One of the four surviving suspects in last week's twin terror attacks in Spain was ordered released by a judge Tuesday.
National Court Judge Fernando Andreu said the evidence against Mohamed Aalla was "not solid enough."
However, Andreu did determine there was enough evidence to hold 21-year-old Mohamed Houli Chemlal and 28-year-old Driss Oukabir on preliminary charges of causing homicides and injuries of terrorist nature and of belonging to a terrorism organization.
The fourth man, Sahl El Karib, was to remain in custody for at least 72 more hours while police inquiries continue.
Andreu issued his orders after listening to the men answer questions about the vehicular assaults in Barcelona and Cambrils that killed 15 people and injured more than 120 others.
Chemlal, the first to testify, confirmed media reports that a much larger attack had been planned in Barcelona, the capital of Spain's Catalonia region. He identified imam Abdelbaki Es Satty as the leader of the 12-man cell, and said Es Satty planned to carry out a suicide bombing at a monument in the city.
Es Satty preached in a mosque in the northeastern town of Ripoll, home to most of the 12 pointed by police as being possible members of the cell. He and another man blew themselves up Wednesday while preparing explosives in a house in the coastal town of Alcanar, south of Barcelona.
Chemlal testified Tuesday that he only survived because he was on the ground floor of the house washing dishes after dinner. Police later found in the house over 100 tanks of butane gas and materials to make TATP, an explosive frequently used in attacks by ISIS militants. The group has claimed responsibility for both attacks.
The Alcanar explosion forced the surviving members of the cell to change their plans and resort to vehicular attacks. Receipts described in the judge's order showed the men also made a last-minute run to buy knives and an ax just before the Cambrils attack early Friday.
Oukabir, the second suspect to testify, denied any involvement with the extremist cell despite his brother being one of the five radicals shot dead by police in Cambrils early Friday. He admitted he rented the vans used in the assaults, but said he thought they would be used for a house move.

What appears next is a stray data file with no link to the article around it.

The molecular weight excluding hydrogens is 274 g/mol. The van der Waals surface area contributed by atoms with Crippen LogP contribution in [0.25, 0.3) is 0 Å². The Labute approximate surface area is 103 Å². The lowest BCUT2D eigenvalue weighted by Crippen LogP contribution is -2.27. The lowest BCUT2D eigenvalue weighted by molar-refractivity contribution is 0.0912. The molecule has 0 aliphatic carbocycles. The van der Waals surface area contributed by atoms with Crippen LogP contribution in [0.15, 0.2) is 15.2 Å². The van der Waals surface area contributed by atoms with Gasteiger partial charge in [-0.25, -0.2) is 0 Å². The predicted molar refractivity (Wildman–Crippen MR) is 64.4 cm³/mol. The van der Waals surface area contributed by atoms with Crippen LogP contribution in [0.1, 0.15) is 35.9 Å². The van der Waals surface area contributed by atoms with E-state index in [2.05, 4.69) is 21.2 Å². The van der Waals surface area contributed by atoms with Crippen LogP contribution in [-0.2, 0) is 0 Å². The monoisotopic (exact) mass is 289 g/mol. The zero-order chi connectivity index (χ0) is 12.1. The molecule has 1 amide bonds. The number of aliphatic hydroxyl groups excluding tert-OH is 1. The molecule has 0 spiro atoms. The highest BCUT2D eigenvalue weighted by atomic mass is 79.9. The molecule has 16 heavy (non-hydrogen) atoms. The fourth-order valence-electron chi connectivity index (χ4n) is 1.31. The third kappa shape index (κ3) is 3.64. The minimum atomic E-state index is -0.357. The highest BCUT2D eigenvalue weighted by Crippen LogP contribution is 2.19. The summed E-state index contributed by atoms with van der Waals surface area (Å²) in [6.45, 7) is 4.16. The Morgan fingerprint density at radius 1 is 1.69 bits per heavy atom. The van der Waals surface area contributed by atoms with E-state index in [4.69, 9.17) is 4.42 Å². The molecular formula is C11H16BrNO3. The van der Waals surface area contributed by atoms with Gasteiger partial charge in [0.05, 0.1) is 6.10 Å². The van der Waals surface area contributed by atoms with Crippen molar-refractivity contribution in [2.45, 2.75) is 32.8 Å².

Oukabir initially told police after the Barcelona attack that his younger brother had stolen his identification documents to rent the van used to create carnage on the famous Las Ramblas pedestrian boulevard. On Tuesday, he testified that he had told this initial story out of fear.
Aalla and El Karib flatly denied being part of the extremist cell. Aalla said an Audi A3 used in the Cambrils attack was registered under his name, but used by another sibling. Police say one of Aalla's younger brothers died in Cambrils and another one is believed to be the second casualty in the Alcanar house blast where the imam died.
El Karib, the owner of a cybercafe in Ripoll, told the judge on Tuesday that he was only trying to make a profit when he bought at least two plane tickets for two alleged members of the cell.
Earlier Tuesday, raided that cybercafe in Ripoll as well as a house in Vilafranca del Penedes, searching for more evidence.
The lone fugitive from the cell — 22-year-old Younes Abouyaaqoub — was shot to death Monday west of Barcelona after a massive, dayslong manhunt. Police say he flashed what turned out to be a fake suicide belt at two officers who confronted him in a vineyard.
Police said they had "scientific evidence" that Abouyaaqoub drove the van that barreled through Barcelona's crowded Las Ramblas promenade and that he hijacked a car and fatally stabbed its driver while making his getaway.
Abouyaaqoub's brother and friends made up the rest of the 12-man extremist cell. Police said with Abouyaaqoub's death, the group's members were all dead or in custody.
Chemlal was born in Melilla, one of Spain's two North African coastal enclaves that have borders with Morocco. Spanish media say the other 11 suspects are all reportedly Moroccans who lived in Spain.
The Associated Press contributed to this report.